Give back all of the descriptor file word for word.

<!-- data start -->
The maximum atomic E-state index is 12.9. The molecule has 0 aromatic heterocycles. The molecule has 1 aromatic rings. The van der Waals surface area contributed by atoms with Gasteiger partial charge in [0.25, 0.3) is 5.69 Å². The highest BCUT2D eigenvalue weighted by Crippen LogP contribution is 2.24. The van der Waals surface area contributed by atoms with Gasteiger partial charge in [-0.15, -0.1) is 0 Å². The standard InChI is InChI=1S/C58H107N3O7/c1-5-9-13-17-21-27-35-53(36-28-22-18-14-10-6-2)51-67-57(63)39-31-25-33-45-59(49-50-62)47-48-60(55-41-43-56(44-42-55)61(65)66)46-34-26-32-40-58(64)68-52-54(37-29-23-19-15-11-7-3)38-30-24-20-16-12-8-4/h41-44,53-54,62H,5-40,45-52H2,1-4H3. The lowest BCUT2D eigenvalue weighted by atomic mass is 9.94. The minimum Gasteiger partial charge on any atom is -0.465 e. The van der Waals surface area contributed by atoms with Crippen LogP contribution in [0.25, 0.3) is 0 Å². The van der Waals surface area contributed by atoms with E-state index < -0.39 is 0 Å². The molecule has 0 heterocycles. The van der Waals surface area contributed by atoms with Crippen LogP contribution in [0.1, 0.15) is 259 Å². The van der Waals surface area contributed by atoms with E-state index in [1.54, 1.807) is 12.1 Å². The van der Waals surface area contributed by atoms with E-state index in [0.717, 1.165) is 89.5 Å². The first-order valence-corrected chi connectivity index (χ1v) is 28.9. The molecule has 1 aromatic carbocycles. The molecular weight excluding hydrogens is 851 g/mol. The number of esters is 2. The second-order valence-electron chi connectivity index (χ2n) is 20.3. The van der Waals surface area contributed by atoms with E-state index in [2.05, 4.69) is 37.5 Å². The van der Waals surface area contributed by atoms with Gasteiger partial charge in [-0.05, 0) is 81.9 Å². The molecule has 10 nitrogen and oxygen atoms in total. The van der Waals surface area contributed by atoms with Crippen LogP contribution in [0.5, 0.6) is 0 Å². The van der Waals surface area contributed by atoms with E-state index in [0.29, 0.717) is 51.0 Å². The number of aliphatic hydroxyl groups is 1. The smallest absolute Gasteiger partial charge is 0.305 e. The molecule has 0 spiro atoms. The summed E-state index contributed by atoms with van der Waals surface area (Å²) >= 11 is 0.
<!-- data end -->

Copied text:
The maximum atomic E-state index is 12.9. The molecule has 0 aromatic heterocycles. The molecule has 1 aromatic rings. The van der Waals surface area contributed by atoms with Gasteiger partial charge in [0.25, 0.3) is 5.69 Å². The highest BCUT2D eigenvalue weighted by Crippen LogP contribution is 2.24. The van der Waals surface area contributed by atoms with Gasteiger partial charge in [-0.15, -0.1) is 0 Å². The standard InChI is InChI=1S/C58H107N3O7/c1-5-9-13-17-21-27-35-53(36-28-22-18-14-10-6-2)51-67-57(63)39-31-25-33-45-59(49-50-62)47-48-60(55-41-43-56(44-42-55)61(65)66)46-34-26-32-40-58(64)68-52-54(37-29-23-19-15-11-7-3)38-30-24-20-16-12-8-4/h41-44,53-54,62H,5-40,45-52H2,1-4H3. The lowest BCUT2D eigenvalue weighted by atomic mass is 9.94. The minimum Gasteiger partial charge on any atom is -0.465 e. The van der Waals surface area contributed by atoms with Crippen LogP contribution in [0.25, 0.3) is 0 Å². The van der Waals surface area contributed by atoms with E-state index < -0.39 is 0 Å². The molecule has 0 heterocycles. The van der Waals surface area contributed by atoms with Crippen LogP contribution in [0.1, 0.15) is 259 Å². The van der Waals surface area contributed by atoms with E-state index in [1.54, 1.807) is 12.1 Å². The van der Waals surface area contributed by atoms with E-state index in [0.717, 1.165) is 89.5 Å². The first-order valence-corrected chi connectivity index (χ1v) is 28.9. The molecule has 1 aromatic carbocycles. The molecular weight excluding hydrogens is 851 g/mol. The number of esters is 2. The second-order valence-electron chi connectivity index (χ2n) is 20.3. The van der Waals surface area contributed by atoms with E-state index in [2.05, 4.69) is 37.5 Å². The van der Waals surface area contributed by atoms with Gasteiger partial charge in [-0.05, 0) is 81.9 Å². The molecule has 10 nitrogen and oxygen atoms in total. The van der Waals surface area contributed by atoms with Crippen LogP contribution in [0.5, 0.6) is 0 Å². The van der Waals surface area contributed by atoms with E-state index in [0.29, 0.717) is 51.0 Å². The number of aliphatic hydroxyl groups is 1. The smallest absolute Gasteiger partial charge is 0.305 e. The molecule has 0 spiro atoms. The summed E-state index contributed by atoms with van der Waals surface area (Å²) >= 11 is 0.